A recent study conducted by Nursing Now found that nurses do not feel comfortable going into meetings and speaking about their expertise, especially when others in the room are men, said Barbara Stilwell, Executive Director of the Nursing Now campaign. Nurses need to find a voice to be confident in sharing data with policymakers, politicians, and budget holders and in pursuing higher level leadership roles in public health, such as Chief Nurse or Director of Public Health positions. While these roles have historically required a medical degree, they only truly require knowledge of public health, which nurses have, said Stilwell. 

Working Conditions and Violence

Because of the dominance of women in nursing, you would expect a working environment conducive to the needs of women, said Morgan. However, nurses report difficult working conditions and inadequate protection from violence. Research found that in professions like nursing, where women are the majority, there is a greater burden of discrimination, said Morgan. The State of the World’s Nursing report shows that only 37 percent of countries have measures in place to prevent attacks on health workers, and only 30 percent have measures to protect workers from physical and sexual attacks. However, 36 percent of nurses report not being respected by higher ups, and 25 percent of nurses report experiencing sexual harassment. Gender issues also intersect with other “social stratifiers” like race, said Morgan. In the United States, white women may experience an easier path than black women into nursing and advancing in their careers.

Issues of workplace conditions have become more pressing in light of the Covid-19 pandemic. In the United States, among 9,000 healthcare providers who tested positive for Covid-19, 73 percent were women, said Barnes. While in the general population, mortality from the virus is higher among men, female health workers are twice as likely to be infected than their male counterparts, said Morgan, because female health workers are more likely to be in caregiving roles where they are exposed to a higher viral load. What’s more, health workers do not have sufficient protection. Female healthcare providers have reported failing their fit testing for personal protective equipment largely because this equipment is designed with the male body as the norm or standard, said Morgan.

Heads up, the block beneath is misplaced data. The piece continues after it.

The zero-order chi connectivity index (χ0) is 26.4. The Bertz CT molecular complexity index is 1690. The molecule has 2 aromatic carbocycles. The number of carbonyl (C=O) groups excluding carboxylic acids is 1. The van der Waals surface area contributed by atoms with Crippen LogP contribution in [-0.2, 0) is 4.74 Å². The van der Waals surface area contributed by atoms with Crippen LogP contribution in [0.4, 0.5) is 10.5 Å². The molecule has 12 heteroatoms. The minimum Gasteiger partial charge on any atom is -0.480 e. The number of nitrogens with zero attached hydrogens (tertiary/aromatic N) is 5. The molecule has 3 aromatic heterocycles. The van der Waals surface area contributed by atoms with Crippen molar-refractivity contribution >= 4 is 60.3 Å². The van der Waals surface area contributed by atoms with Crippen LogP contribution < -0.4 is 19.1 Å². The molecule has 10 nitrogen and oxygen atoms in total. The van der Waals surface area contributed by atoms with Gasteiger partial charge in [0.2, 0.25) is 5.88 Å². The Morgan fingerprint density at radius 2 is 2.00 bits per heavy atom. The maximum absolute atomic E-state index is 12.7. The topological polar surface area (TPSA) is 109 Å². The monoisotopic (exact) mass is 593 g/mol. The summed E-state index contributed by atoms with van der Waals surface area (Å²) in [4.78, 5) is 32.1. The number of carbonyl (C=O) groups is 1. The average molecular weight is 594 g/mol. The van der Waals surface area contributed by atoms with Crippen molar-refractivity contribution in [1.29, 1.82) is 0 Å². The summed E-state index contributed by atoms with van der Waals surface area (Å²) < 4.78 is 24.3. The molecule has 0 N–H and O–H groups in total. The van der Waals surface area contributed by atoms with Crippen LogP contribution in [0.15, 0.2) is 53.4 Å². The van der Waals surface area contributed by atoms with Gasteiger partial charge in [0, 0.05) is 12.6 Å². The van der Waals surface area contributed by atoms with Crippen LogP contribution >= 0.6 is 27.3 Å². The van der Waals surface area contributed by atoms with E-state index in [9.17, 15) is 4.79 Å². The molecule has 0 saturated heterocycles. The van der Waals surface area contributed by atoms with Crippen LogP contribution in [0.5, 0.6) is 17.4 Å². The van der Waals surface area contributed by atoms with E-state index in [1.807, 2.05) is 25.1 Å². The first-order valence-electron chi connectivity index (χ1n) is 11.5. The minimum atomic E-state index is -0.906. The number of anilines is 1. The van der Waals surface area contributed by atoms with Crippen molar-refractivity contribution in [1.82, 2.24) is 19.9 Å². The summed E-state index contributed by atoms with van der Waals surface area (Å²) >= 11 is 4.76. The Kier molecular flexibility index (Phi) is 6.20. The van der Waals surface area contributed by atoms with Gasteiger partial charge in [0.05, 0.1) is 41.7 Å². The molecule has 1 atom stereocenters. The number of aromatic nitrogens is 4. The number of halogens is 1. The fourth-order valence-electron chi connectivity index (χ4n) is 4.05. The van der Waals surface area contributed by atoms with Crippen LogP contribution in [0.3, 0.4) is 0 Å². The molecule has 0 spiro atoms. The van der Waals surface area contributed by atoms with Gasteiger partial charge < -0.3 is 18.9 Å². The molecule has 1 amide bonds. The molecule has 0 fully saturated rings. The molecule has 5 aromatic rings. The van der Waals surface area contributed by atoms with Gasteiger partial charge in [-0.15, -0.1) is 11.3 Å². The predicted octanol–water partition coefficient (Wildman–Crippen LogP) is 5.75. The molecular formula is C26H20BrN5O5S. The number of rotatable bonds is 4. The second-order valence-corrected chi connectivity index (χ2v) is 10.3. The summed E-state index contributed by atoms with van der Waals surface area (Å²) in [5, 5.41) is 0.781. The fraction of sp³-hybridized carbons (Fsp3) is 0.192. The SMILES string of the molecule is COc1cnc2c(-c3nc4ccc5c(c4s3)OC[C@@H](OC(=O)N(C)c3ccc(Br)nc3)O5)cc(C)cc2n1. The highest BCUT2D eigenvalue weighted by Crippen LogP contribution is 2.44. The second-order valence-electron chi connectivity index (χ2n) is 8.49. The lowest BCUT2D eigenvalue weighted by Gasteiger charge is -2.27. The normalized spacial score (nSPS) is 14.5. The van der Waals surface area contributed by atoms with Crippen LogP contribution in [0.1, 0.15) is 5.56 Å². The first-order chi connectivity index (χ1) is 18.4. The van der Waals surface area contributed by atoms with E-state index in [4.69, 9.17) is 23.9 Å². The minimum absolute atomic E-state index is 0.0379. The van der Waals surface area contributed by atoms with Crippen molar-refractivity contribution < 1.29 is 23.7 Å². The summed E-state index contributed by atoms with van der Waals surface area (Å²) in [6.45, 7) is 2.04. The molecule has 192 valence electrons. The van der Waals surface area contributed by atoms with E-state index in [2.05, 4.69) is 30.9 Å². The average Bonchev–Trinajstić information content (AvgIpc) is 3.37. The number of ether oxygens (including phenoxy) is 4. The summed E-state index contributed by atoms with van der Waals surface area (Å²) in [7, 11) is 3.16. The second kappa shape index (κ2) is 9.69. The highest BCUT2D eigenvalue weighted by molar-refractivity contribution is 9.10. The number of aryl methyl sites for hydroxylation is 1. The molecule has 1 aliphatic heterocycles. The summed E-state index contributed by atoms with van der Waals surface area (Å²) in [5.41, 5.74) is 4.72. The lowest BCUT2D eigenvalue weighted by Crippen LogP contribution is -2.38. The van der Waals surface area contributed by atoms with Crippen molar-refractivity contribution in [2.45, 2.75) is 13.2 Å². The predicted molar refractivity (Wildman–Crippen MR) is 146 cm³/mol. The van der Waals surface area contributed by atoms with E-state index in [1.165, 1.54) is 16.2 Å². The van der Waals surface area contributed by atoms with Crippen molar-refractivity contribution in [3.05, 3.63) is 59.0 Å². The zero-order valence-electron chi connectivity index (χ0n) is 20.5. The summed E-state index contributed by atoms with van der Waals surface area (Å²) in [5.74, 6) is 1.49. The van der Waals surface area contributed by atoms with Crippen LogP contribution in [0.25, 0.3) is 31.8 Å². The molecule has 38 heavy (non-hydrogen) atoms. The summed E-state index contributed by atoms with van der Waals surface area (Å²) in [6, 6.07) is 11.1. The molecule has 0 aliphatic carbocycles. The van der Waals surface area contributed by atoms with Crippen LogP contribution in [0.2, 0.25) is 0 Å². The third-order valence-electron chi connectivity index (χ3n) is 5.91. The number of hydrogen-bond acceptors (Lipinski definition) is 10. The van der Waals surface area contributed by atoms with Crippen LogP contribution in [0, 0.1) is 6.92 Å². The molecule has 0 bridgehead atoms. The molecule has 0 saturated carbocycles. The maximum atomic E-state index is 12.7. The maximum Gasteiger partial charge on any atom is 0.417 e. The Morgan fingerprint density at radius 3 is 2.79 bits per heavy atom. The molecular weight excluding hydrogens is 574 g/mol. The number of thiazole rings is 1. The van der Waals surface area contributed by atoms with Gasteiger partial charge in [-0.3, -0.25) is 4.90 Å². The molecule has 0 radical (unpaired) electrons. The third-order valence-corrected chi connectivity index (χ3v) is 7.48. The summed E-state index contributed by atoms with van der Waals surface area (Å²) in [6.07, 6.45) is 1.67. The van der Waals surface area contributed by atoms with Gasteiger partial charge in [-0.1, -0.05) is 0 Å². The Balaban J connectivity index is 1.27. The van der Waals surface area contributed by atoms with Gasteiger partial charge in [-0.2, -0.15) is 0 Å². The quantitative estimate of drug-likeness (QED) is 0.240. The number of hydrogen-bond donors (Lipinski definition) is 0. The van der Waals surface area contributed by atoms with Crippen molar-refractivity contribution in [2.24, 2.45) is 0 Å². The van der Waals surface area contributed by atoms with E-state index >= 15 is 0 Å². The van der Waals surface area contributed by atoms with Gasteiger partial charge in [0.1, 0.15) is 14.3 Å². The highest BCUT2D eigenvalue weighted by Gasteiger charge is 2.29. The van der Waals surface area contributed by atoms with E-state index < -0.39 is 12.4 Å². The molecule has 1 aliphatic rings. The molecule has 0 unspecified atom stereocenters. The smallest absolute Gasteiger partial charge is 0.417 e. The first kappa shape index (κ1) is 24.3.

It is not enough to just create jobs, said McIsaac. Nurses need to have opportunities that are good and satisfying jobs with good working conditions. They must be fairly compensated, and protected from infection, violence, and harassment.

Investment and Global Movement

The global shortage of 6 million nurses highlights the need for investment in education and training. Sustainable investment in nursing has three domains: education, job creation, and leadership, said McIsaac. The State of the World’s Nursing report highlighted that governments need to invest in accelerating nursing education through students, faculty, and infrastructure, said Mancuso. Governments also need to create more jobs for nurses. It is not enough to simply increase the number of trained nurses. Positions these nurses can fill will be needed to offset the shortages, especially in low- and middle-income countries. The cost of increasing the number of trained nurses by 8 percent every year has an estimated cost of $10 per capita to address the global shortage. This cost should be seen as an investment in improving and expanding the health workforce to improve public health, said McIsaac.

The increased investment also needs to come with investments in girls’ education, said McIsaac. Girls who want to enter nursing should be given opportunities to be able to meet the necessary requirements to enter the field. As it stands, we only spend 25 percent of our educational investment on 59 percent of the health workforce, said Howard Catton, CEO of the International Council of Nurses.

These investments are crucially needed, especially now during the Covid-19 pandemic. While the celebration of nurses and midwives in 2020 has not gone as planned, it’s clear that there’s been a global surge of appreciation, recognition, and even awe for the role of nurses, said Barnes. The State of the World’s Nursing report is a step forward in starting the progress towards real change. “We’re all hoping that this immediate response to the way that nurses have battled Covid-19 will continue and manifest itself into real changes and improvements for nurses and the nursing profession as a whole,” said Barnes.

By Deekshita Ramanarayanan

Continue the conversation on Twitter @Wilson_MHI using the hashtag #StateOfTheWorldsNursing. 


Hosted By

Maternal Health Initiative

Life and health are the most basic human rights, yet disparities between and within countries continue to grow. No single solution or institution can address the variety of health concerns the world faces. By leveraging, building on, and coordinating the Wilson Center’s strong regional and cross-cutting programming, the Maternal Health Initiative (MHI) promotes dialogue and understanding among practitioners, scholars, community leaders, and policymakers.  Read more